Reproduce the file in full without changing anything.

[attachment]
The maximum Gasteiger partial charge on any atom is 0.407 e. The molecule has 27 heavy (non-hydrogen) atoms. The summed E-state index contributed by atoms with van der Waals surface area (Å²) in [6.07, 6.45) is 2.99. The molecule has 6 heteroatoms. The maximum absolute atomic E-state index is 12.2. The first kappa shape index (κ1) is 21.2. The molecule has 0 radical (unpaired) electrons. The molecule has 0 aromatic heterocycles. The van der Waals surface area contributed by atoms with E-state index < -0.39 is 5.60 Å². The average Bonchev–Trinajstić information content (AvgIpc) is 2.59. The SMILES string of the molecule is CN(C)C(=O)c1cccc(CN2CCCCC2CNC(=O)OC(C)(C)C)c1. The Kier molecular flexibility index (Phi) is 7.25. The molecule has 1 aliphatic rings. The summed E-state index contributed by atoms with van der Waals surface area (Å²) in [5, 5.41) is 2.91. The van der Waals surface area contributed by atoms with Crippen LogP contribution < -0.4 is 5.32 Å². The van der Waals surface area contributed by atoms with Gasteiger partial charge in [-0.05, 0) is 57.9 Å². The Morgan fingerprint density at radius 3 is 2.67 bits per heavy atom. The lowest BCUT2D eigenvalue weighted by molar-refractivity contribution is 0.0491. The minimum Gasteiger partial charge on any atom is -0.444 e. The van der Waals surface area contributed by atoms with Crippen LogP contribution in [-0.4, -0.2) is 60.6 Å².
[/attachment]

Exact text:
The maximum Gasteiger partial charge on any atom is 0.407 e. The molecule has 27 heavy (non-hydrogen) atoms. The summed E-state index contributed by atoms with van der Waals surface area (Å²) in [6.07, 6.45) is 2.99. The molecule has 6 heteroatoms. The maximum absolute atomic E-state index is 12.2. The first kappa shape index (κ1) is 21.2. The molecule has 0 radical (unpaired) electrons. The molecule has 0 aromatic heterocycles. The van der Waals surface area contributed by atoms with E-state index < -0.39 is 5.60 Å². The average Bonchev–Trinajstić information content (AvgIpc) is 2.59. The SMILES string of the molecule is CN(C)C(=O)c1cccc(CN2CCCCC2CNC(=O)OC(C)(C)C)c1. The Kier molecular flexibility index (Phi) is 7.25. The molecule has 1 aliphatic rings. The summed E-state index contributed by atoms with van der Waals surface area (Å²) in [5, 5.41) is 2.91. The van der Waals surface area contributed by atoms with Crippen LogP contribution < -0.4 is 5.32 Å². The van der Waals surface area contributed by atoms with Gasteiger partial charge in [-0.05, 0) is 57.9 Å². The Morgan fingerprint density at radius 3 is 2.67 bits per heavy atom. The lowest BCUT2D eigenvalue weighted by molar-refractivity contribution is 0.0491. The minimum Gasteiger partial charge on any atom is -0.444 e. The van der Waals surface area contributed by atoms with Crippen LogP contribution in [-0.4, -0.2) is 60.6 Å².